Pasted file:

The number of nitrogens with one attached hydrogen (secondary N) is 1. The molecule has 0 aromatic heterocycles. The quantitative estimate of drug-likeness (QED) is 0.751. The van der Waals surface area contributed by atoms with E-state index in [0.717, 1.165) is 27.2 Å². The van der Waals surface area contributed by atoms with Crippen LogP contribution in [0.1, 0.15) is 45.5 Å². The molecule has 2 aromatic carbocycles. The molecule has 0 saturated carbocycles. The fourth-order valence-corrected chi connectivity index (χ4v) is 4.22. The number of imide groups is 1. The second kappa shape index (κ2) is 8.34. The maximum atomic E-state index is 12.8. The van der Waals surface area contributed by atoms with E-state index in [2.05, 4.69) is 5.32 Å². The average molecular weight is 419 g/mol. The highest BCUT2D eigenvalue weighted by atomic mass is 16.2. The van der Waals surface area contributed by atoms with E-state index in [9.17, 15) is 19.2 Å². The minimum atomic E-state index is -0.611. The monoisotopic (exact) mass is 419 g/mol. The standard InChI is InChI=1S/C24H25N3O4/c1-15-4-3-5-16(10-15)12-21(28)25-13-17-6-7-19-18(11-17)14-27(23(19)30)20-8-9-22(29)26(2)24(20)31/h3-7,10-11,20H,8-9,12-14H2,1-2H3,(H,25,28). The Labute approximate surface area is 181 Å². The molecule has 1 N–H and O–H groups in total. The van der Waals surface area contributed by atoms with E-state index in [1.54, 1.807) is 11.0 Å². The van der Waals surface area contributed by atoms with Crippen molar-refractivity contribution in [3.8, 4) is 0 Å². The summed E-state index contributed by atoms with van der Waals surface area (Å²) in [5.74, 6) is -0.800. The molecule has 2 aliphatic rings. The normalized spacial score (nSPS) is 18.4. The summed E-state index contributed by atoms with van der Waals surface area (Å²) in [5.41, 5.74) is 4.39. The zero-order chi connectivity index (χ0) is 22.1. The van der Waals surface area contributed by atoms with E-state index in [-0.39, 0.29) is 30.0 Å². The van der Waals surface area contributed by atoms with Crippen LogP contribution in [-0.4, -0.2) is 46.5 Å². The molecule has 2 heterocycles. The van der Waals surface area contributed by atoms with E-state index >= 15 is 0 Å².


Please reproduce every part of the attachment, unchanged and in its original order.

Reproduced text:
The number of nitrogens with one attached hydrogen (secondary N) is 1. The molecule has 0 aromatic heterocycles. The quantitative estimate of drug-likeness (QED) is 0.751. The van der Waals surface area contributed by atoms with E-state index in [0.717, 1.165) is 27.2 Å². The van der Waals surface area contributed by atoms with Crippen LogP contribution in [0.1, 0.15) is 45.5 Å². The molecule has 2 aromatic carbocycles. The molecule has 0 saturated carbocycles. The fourth-order valence-corrected chi connectivity index (χ4v) is 4.22. The number of imide groups is 1. The second kappa shape index (κ2) is 8.34. The maximum atomic E-state index is 12.8. The van der Waals surface area contributed by atoms with E-state index in [2.05, 4.69) is 5.32 Å². The average molecular weight is 419 g/mol. The highest BCUT2D eigenvalue weighted by atomic mass is 16.2. The van der Waals surface area contributed by atoms with E-state index in [9.17, 15) is 19.2 Å². The minimum atomic E-state index is -0.611. The monoisotopic (exact) mass is 419 g/mol. The standard InChI is InChI=1S/C24H25N3O4/c1-15-4-3-5-16(10-15)12-21(28)25-13-17-6-7-19-18(11-17)14-27(23(19)30)20-8-9-22(29)26(2)24(20)31/h3-7,10-11,20H,8-9,12-14H2,1-2H3,(H,25,28). The Labute approximate surface area is 181 Å². The molecule has 1 N–H and O–H groups in total. The van der Waals surface area contributed by atoms with E-state index in [1.54, 1.807) is 11.0 Å². The van der Waals surface area contributed by atoms with Crippen molar-refractivity contribution in [3.8, 4) is 0 Å². The summed E-state index contributed by atoms with van der Waals surface area (Å²) in [5.74, 6) is -0.800. The molecule has 2 aliphatic rings. The normalized spacial score (nSPS) is 18.4. The summed E-state index contributed by atoms with van der Waals surface area (Å²) in [5.41, 5.74) is 4.39. The zero-order chi connectivity index (χ0) is 22.1. The van der Waals surface area contributed by atoms with E-state index in [-0.39, 0.29) is 30.0 Å². The van der Waals surface area contributed by atoms with Crippen LogP contribution in [-0.4, -0.2) is 46.5 Å². The molecule has 2 heterocycles. The van der Waals surface area contributed by atoms with E-state index >= 15 is 0 Å².